BY JASON PAUR11.01.13
Lockheed Martin’s famed Skunk Works has finally unveiled the long-awaited successor to the SR-71 Blackbird. Aviation Week and Space Technology’s Guy Norris pulled the covers off the project that Lockheed Martin is simply calling the SR-72. The new airplane will be roughly the same size as the record-setting Blackbird, but will be able to fly twice as fast as the jet that still holds the speed records.
The new spy plane will be capable of Mach 6 cruise speeds, making it the first hypersonic aircraft to enter service should it be produced. Only the rocket-powered North American X-15 was able to regularly fly those speeds, and the three examples built were used for research. The SR-71 Blackbird is legendary in aviation circles for its Mach 3 capabilities, and different iterations served as a spy plane for 35 years until its retirement in 1998. It still holds several records, including a flight from Los Angeles to Washington D.C. in 64 minutes, 20 seconds.
The new SR-72 has long been rumored and debated, and is part of the U.S. Air Force’s plan for hypersonic capabilities that will allow fast reaction for gathering intelligence around the world. A Mach 6 airplane fills the gap between current surveillance aircraft that can loiter for long periods of time, but don’t have the ability to transit to a new area quickly. The SR-72 is also expected to have optional strike capabilities, according to Aviation Week.
The key to the new airplane, as it was with the SR-71, will be the engines. Lockheed Martin told Aviation Week the company has been working with Aerojet Rocketdyne to build an air breathing engine that combines both a traditional turbine and a scramjet to deliver the Mach 6 performance.
Normal turbine jet engines have problems operating at speeds beyond Mach 2. The original SR-71 used a complicated system of a movable nose cone on the engine, along with vents that prevented shockwaves from interfering with the flow, and slowed the air down enough so that it could be ingested by the engine. Though “unstarts” were a regular problem for Blackbird pilots, and caused problems throughout the life of the airplane.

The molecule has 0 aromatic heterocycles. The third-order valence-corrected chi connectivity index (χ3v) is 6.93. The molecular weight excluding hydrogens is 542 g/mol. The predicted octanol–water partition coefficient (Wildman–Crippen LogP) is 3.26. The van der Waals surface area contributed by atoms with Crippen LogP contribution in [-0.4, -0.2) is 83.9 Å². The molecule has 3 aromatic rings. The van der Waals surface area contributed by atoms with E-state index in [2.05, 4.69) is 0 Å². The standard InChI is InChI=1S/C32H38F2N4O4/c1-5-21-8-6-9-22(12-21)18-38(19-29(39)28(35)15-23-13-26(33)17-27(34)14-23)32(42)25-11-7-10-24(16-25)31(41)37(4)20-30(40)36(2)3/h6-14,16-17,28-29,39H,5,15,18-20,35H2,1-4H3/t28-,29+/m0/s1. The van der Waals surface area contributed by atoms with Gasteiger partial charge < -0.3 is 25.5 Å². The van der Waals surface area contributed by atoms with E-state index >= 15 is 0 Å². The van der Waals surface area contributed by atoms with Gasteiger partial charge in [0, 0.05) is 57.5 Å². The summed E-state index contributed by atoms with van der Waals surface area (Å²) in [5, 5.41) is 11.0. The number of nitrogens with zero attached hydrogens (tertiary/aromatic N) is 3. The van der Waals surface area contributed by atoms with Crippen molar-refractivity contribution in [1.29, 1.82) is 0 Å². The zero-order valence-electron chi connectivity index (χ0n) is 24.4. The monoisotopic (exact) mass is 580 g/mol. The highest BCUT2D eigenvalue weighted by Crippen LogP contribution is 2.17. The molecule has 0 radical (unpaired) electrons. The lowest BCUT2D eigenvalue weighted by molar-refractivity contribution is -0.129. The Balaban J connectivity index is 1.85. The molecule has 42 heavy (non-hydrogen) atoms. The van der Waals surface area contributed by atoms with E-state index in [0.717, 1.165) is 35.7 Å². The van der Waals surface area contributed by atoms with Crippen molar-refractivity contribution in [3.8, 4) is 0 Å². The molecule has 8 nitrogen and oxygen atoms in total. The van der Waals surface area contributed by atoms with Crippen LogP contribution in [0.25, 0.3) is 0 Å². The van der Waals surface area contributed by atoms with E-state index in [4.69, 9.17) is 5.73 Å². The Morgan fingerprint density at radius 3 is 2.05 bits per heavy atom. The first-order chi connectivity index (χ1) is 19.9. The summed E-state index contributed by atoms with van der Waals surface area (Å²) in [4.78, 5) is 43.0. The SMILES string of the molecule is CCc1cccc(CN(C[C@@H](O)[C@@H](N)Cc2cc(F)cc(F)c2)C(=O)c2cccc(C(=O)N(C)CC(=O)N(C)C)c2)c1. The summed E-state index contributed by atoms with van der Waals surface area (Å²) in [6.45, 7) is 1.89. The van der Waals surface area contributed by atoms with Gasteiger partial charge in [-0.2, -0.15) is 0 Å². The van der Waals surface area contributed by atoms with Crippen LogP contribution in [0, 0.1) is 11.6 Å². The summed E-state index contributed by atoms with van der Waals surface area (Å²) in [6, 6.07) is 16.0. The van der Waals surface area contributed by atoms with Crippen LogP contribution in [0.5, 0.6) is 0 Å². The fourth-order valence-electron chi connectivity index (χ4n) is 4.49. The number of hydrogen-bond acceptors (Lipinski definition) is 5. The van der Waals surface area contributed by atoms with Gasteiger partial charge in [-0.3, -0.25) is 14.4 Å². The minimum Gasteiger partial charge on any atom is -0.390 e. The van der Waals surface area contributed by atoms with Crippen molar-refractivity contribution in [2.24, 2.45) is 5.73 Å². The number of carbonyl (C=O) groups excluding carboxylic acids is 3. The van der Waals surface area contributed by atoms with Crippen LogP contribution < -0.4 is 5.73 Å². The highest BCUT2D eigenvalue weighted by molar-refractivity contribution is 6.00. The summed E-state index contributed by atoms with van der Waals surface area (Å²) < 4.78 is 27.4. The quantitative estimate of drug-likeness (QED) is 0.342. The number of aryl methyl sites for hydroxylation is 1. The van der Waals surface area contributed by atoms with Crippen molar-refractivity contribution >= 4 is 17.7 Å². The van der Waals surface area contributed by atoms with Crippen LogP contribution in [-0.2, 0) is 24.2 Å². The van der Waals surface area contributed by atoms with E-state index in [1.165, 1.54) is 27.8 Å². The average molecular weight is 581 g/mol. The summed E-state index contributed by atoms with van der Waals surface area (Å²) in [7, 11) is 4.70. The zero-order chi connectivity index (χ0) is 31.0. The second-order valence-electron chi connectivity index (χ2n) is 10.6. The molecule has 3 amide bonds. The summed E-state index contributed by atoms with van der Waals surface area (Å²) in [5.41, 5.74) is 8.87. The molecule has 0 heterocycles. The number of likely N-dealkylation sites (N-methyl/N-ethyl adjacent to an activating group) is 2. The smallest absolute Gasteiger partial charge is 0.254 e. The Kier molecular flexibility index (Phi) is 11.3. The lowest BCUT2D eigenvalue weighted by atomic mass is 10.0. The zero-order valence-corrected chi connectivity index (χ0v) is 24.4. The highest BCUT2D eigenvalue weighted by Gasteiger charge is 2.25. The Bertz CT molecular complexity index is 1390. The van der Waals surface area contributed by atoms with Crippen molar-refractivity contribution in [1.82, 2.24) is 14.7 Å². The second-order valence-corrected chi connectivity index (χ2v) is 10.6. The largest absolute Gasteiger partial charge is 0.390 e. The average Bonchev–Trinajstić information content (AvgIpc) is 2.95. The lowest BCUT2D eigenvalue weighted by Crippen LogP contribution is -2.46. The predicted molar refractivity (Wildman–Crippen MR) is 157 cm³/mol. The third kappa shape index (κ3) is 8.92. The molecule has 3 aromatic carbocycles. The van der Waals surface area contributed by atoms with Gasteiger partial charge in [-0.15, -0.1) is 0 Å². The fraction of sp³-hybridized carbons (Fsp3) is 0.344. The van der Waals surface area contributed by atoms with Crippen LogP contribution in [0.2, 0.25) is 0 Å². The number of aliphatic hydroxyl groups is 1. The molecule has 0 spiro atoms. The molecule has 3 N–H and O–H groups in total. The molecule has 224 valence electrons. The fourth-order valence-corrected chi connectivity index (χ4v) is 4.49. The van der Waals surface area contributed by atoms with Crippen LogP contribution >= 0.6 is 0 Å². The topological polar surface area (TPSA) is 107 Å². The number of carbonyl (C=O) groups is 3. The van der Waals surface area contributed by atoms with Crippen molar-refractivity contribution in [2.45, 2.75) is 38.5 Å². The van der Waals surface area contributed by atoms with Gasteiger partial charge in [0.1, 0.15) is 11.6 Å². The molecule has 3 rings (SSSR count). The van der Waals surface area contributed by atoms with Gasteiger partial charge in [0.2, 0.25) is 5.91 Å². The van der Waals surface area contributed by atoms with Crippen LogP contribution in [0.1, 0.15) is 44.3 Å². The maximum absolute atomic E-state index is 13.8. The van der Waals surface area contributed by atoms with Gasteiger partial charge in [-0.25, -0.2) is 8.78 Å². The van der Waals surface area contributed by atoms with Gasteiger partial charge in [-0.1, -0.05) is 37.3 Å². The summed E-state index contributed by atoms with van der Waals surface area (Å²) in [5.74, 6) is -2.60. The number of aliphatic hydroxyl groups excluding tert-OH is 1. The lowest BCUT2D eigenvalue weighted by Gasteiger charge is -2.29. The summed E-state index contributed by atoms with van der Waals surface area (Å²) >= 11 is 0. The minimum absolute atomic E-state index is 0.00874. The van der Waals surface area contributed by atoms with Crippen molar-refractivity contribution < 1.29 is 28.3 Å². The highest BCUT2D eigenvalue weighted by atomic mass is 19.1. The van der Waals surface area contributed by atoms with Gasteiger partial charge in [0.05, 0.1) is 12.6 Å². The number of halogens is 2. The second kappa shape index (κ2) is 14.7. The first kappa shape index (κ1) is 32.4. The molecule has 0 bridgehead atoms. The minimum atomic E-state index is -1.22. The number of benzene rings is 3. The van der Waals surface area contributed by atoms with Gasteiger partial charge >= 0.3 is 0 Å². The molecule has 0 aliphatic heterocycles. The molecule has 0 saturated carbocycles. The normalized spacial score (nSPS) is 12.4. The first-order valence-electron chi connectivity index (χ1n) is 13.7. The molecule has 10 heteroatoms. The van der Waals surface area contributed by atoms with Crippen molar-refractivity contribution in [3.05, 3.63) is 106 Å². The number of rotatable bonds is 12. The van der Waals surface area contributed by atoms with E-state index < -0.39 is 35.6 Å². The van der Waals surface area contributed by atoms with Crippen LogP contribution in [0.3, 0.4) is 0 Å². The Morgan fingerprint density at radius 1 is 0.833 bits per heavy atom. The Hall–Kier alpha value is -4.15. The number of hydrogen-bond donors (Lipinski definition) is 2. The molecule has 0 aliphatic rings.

The new SR-72 will use a turbine-based combined cycle (TBCC) that will employ the turbine engine at lower speeds, and use a scramjet at higher speeds. A scramjet engine is designed to operate at hypersonic velocities by compressing the air through a carefully designed inlet, but needs to be traveling supersonic before it is practical to begin with. So far research projects from NASA, the Air Force and other Pentagon entities have not been able to solve the problem of transitioning from the subsonic flight regime, through hypersonic flight with a single aircraft.
Lockheed Martin told Aviation Week it has found a way to use existing turbine engines, and by lowering the operating speed of the scramjet, make a transition to hypersonic speeds possible.
The aerospace company says it may have a scaled demonstrator of the SR-72 technology flying by 2023. That airplane would be smaller, about the size of the current F-22 fighter and would be optionally piloted. The SR-72 could enter service by 2030.
Spoiler for SR-72 vs SR-72:
SR-71 satu aja blom ada yg bisa nandingin...
sekarang udah mau dibuat SR-72